Colorado has been one of the states that has led the way in legalizing recreational marijuana. State officials have learned by trial and error how to develop the strongest and safest industry, helping other states to write similar rules and regulations for legalizing marijuana. However, threats from the Trump administration have made Colorado Gov. John Hickenlooper wary about advancing too much further ahead when it comes to marijuana reform. 2 pieces of legislation have caused the governor concern and he has even gone so far as to say he will veto 1 of them if it passes.
A Hit Against Marijuana Social Clubs
Senate Bill 184, which won approval in the state Senate yesterday, is a measure that would allow marijuana clubs to be run. Local government would be allowed to set their own rules and regulations regarding how they’d like the clubs to function in their jurisdictions. This means clubs could even theoretically section off indoor smoking areas. The governor was particularly concerned about allowing indoor smoking, saying a lot of work was done to prevent smoking in workplaces and this would be a step backwards on the progress made in that area. More than this, the governor is hesitant to draw any attention from the Trump administration by avoiding making any strong legislative advancements in favor of marijuana right now.
A Shadow Over Marijuana Delivery Bill
Senate Bill 192 allows medical marijuana dispensaries to make home deliveries for patients who qualify for the Colorado medical marijuana program. The bill has also already been approved by the Senate business committee and is designed to emulate a process that is already in place in Oregon. The measure is meant to help patients who are too sick to make their own way to dispensaries. Given that many cancer patients and other people with debilitating conditions are the ones who are likely to utilize this service, it’s one that could be very beneficial for patients’ care and wellbeing. Unfortunately it comes at a time when the Trump administration is stirring fear in many marijuana advocates and the governor seems intent on avoiding rocking the boat.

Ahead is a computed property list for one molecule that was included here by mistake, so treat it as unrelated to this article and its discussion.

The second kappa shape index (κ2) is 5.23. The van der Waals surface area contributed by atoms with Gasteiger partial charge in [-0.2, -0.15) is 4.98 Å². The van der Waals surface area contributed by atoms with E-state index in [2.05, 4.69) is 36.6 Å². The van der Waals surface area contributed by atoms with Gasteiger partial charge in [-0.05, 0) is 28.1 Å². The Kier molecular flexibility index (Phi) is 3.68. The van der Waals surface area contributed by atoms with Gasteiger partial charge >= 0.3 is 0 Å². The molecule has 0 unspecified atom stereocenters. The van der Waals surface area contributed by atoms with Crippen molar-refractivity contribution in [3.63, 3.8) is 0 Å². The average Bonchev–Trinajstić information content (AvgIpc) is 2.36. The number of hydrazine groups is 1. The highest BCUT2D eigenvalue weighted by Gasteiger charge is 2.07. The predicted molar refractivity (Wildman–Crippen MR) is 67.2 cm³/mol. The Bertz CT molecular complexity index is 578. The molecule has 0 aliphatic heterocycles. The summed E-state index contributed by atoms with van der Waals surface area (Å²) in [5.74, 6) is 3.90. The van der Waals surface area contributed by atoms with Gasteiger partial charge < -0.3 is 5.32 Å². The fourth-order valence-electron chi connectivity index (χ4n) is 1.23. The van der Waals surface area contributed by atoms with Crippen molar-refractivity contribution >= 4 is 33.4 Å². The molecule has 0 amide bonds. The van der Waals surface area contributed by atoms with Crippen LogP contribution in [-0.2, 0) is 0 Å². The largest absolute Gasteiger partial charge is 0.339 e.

“A Pretty Heavy Hand”
Last month, the Trump administration press secretary Sean Spicer revealed that the administration would be cracking down on recreational marijuana. Jeff Sessions, the appointed Attorney General and longtime marijuana opponent, echoed this sentiment stating that illegal marijuana is responsible for violence. The administration seems a little more open regarding medical marijuana but it is unclear how they will move forward with either industry. It’s this reason Hickenlooper is uncertain about taking any forward steps with marijuana legislation.
“Given the uncertainty in Washington, this is not the time to be … trying to carve off new turf and expand markets and make dramatic statements about marijuana,” says Hickenlooper. “The federal government can yield a pretty heavy hand on this and I think we should be doing everything we can to demonstrate … we are being responsible in how we implement the will of our voters.”
No affirmative decisions have been made as yet regarding these measures as they continue to be discussed.